Yellow-Necked Mouse

Yellow Necked mouse Apodemus flavicollis

Yellow-necked mice are a more uncommon species and you may not be familiar with them. They have a nice temperament, although they are wild and do not make good pets.

They have a distinctive yellow patch of fur on their collars which gives them their name. You you think you have some on land near you, you should be able to identify them if you look carefully enough.

Let’s take a look at how they live, survive, what they eat, and their other behaviours and habits.

Yellow Necked Mice Description

Yellow-necked mice are typically between 9-13 centimeters from their nose to their tails. With their tails also being between 9-13 centimeters in length.

They weigh around 20-30 grams fully grown. Making them bigger than your standard house mice, and distinctly different looking so you’re not going to mistaken for one if you see one.

The top of their bodies have dark brown fur, and their underbellies have orange flanks. Their name yellow-neck comes from the yellow collar marking’s they have. Their large eyes, long tails and large ears are other distinguishable characteristics.

Their scientific name is apodemus flavicollis.

Yellow-Necked Mice Habitat

The interesting thing about yellow-necked mice is that they stay very close to where they live. Usually not going outside of half a hectare. They will nest somewhere they have a food source and shelter.

They can live happily overlapping with other mice and their living areas. They can fight to defend territory, but they are largely placid and mild tempered.

They prefer woodlands and nature spots with lots of nature activity. Choosing to nest under ground level around stumps of trees and large hedges. They collect dry leaves, moss and grass to build up their nesting area.

Yellow-Necked Mice Behaviour

Yellow-necked mice do not hibernate like other mice, they are active all year round. During the winter it’s not uncommon to find a group of them nesting together to stay warm in their nests.

They are incredibly competent climbers and can jump from tree branches and bushes with ease. Their burrows often become long and complex in construction over time, and they use different areas to keep food and sleep.

They will bring nesting materials into their burrows and make areas more comfortable. They are busy and interesting rodents to watch going about their business. Very good at finding food and storing it up.

They are nocturnal creatures and can see really well at night. To see these mice in their natural habitat is difficult and rare. You would have to go out of your way to catch them.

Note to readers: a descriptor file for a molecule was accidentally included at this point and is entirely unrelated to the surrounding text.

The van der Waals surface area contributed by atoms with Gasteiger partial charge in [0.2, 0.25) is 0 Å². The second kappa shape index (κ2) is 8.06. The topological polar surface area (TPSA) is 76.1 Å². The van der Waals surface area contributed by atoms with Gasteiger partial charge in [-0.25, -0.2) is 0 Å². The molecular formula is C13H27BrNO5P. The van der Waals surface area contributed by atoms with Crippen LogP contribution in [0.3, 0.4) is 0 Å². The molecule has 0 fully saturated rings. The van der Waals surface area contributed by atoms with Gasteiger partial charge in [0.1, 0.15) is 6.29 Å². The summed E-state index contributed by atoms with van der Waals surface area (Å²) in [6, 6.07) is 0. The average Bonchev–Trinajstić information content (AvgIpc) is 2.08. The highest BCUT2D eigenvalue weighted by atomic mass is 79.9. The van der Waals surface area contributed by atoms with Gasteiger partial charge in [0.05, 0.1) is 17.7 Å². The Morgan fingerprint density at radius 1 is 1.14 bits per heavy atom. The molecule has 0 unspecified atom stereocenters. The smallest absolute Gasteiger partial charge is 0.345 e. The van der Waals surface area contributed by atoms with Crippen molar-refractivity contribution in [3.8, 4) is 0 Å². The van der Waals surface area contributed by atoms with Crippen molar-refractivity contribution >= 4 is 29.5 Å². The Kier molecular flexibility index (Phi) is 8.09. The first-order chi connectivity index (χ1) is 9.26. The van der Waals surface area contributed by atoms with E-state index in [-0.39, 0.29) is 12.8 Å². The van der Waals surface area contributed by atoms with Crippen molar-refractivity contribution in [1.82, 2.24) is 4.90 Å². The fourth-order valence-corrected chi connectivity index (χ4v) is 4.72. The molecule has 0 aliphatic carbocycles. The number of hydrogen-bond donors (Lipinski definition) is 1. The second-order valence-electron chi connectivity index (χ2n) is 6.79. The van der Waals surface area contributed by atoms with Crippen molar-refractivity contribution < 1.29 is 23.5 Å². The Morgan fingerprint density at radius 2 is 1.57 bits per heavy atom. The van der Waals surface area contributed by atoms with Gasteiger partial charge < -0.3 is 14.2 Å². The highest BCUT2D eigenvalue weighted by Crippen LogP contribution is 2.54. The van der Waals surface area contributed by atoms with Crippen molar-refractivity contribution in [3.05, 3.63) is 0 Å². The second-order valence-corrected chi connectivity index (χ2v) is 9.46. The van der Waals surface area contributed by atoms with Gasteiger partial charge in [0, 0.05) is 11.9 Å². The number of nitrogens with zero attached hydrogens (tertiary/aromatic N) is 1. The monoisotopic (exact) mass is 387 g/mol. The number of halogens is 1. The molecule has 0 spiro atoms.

What Do Yellow-Necked Mice Eat

They eat mostly seeds, fruit, insects like spiders, larvae and other scraps in the wild. They are omnivores, so they will and can eat just about anything they come across.

They store their food in burrows they have made underground and can stockpile enough to cover winter months. Their diets are very similar to that of a wood mouse.

Yellow-Necked Mice Breeding

The breeding cycle for yellow-necked mice is February to October. With their peak breeding months are July and August. A female will typically have 2-3 litters, each with 3-10 young each year.

Gestation period lasts for 23 days. After three weeks the offspring are finished weaning and start becoming active. That distinctive yellow collar on their neck becomes visible after around two weeks just as they are opening their eyes.

Yellow-Necked Mouse Life Expectancy

Their life expectancy is between 2-3 years. It’s hard to put an accurate number on their lifespan because they are at risk of so many predators in the wild. Foxes, owls, and weasels are among their main predators.

The yellow-necked mouse is good at evading predators with their agility, speed, and their tail skin is also detachable. If they are stressed or their tails are being held tight they can shed the skin to escape.

They also find harsh winters hard to survive, especially if they are a couple of years old. They need warmth and will huddle together with other mice to try and preserve some heat.

Leave a Reply

Your email address will not be published. Required fields are marked *

By continuing to use the site, you agree to the use of cookies. more information

The cookie settings on this website are set to "allow cookies" to give you the best browsing experience possible. If you continue to use this website without changing your cookie settings or you click "Accept" below then you are consenting to this.

Close